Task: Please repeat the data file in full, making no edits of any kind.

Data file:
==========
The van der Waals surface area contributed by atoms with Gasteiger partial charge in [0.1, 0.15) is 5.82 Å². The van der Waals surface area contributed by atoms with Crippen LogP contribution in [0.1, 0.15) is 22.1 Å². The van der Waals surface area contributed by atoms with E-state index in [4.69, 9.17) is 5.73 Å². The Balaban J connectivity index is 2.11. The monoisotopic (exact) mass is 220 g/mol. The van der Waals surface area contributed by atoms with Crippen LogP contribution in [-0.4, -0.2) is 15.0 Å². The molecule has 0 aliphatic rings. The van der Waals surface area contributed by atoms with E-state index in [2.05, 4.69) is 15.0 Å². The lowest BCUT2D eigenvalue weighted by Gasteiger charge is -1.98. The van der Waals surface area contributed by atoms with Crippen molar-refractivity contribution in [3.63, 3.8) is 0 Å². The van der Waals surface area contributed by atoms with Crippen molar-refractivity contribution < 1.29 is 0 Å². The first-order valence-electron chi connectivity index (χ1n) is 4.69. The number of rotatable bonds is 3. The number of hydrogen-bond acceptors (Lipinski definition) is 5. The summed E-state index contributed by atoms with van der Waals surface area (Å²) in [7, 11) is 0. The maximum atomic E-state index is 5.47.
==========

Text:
The van der Waals surface area contributed by atoms with Gasteiger partial charge in [0.1, 0.15) is 5.82 Å². The van der Waals surface area contributed by atoms with Crippen LogP contribution in [0.1, 0.15) is 22.1 Å². The van der Waals surface area contributed by atoms with E-state index in [4.69, 9.17) is 5.73 Å². The Balaban J connectivity index is 2.11. The monoisotopic (exact) mass is 220 g/mol. The van der Waals surface area contributed by atoms with Crippen LogP contribution in [-0.4, -0.2) is 15.0 Å². The molecule has 0 aliphatic rings. The van der Waals surface area contributed by atoms with E-state index in [2.05, 4.69) is 15.0 Å². The lowest BCUT2D eigenvalue weighted by Gasteiger charge is -1.98. The van der Waals surface area contributed by atoms with Crippen molar-refractivity contribution in [3.63, 3.8) is 0 Å². The van der Waals surface area contributed by atoms with Crippen molar-refractivity contribution < 1.29 is 0 Å². The first-order valence-electron chi connectivity index (χ1n) is 4.69. The number of rotatable bonds is 3. The number of hydrogen-bond acceptors (Lipinski definition) is 5. The summed E-state index contributed by atoms with van der Waals surface area (Å²) in [7, 11) is 0. The maximum atomic E-state index is 5.47.